Small towns: Change is coming

Change Jam QuestionsA pattern is emerging.

I’m old school raised.  You want something done there’s a process:  you find the person or group to do it, you follow the rules, you do all the paperwork, you form a committee, you discuss it to death, you figure out the rules and regulations around it, you find the money or the money men, and you begin to do it.  It can take years.

New school thoughts are very different.

Last week I visited with a 27 year old lawyer who moved back to my small town from Des Moines.  He wants to live in a community where he can help create change and make a difference.  His parting statement to me, after discussing what was being done with restoring the theater, was “What’s next?  What can we fix next?”

Yesterday I had lunch with a young banker.  It was to be a lunch meeting, but one of the members didn’t show up.  So we just talked about ourselves.  I asked a lot of questions.  He said to me “you know what I think downtown should be like?  I think we should close a couple of blocks off.  Have chairs, and walkways, and unique stores.  Make it a destination.  Wouldn’t that be great?”

Another young man took me to his home to see the house.  It is on the historic register, the only personal home in the county on the register.  They have spent many hours and dollars in restoring the home.  I asked him why and he said “because we live here.  I want my kids to be proud of where they live, to know their history.”  He’s a business owner, is invested in creating a community he wants to live in.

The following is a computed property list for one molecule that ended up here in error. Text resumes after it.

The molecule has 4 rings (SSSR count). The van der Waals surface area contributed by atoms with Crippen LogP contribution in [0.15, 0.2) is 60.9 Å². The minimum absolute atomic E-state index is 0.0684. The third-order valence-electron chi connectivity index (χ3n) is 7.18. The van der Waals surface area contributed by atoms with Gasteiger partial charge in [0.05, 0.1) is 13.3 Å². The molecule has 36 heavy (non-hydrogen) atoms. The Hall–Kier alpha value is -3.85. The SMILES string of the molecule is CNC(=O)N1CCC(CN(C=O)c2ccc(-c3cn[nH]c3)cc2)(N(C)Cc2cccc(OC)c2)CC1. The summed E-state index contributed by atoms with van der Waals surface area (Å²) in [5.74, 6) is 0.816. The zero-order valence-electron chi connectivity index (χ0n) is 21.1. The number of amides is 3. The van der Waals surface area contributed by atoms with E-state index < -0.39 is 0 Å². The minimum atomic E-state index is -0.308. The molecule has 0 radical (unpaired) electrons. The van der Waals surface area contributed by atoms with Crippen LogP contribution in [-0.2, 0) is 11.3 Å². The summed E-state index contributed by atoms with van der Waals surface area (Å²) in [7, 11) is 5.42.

Excitement is brewing.  I’m meeting these young people (under 40) and they want to see change.  They want to attack one problem at a time, find out what needs to be done, and do it.  They’re not interested in forming fact finding committees and dragging out the process.  They have other things to do.  Let’s just identify the problem and get to fixing it.

These people could have all chosen to stay in a big city and live their lives there.  Instead, they came here.  They came to this small town and have decided to begin making it a town they want to live in.  They’ll do it their way too.  Things are changing, and it’s a favorable wind that’s blowing ……

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5 Responses to Small towns: Change is coming

  1. Becky McCray says:

    This is the same pattern I’m hearing about from all over. We don’t have to rely on committees and meetings when we have access to immediate and effective communications tools right in our pockets at all times. Time to let go of a lot of the old way of doing things, because the new way is already here.

  2. Deb says:

    It’s getting exciting — see what is happening. And hard to let go of the old ways ….

  3. Deb “recruited” me to come over and “just take a look” at Webster City. The next month I joined their chamber and am in a co-working space that I’ve been a member of for over a year. Their downtown has been VERY welcoming to me and no one seems to be a stranger there. I’m thankful for their “open arms” approach. I’m glad to be a part of it!

    Pat Palmer
    The Computer Guy

  4. Trisha says:

    I am seeing a lot of committee exhaustion in people my age (40ish) and older, but we’ve also experienced some youthful surges in town. Things are looking up in Dover-Foxcroft, Maine!

  5. Deb says:

    Patrick – I’m so glad you did come!

    Trisha – funny how committees can wear you out, isn’t it? We’re doing a lot more work days and less committees.

    Both of you – thanks for commenting!

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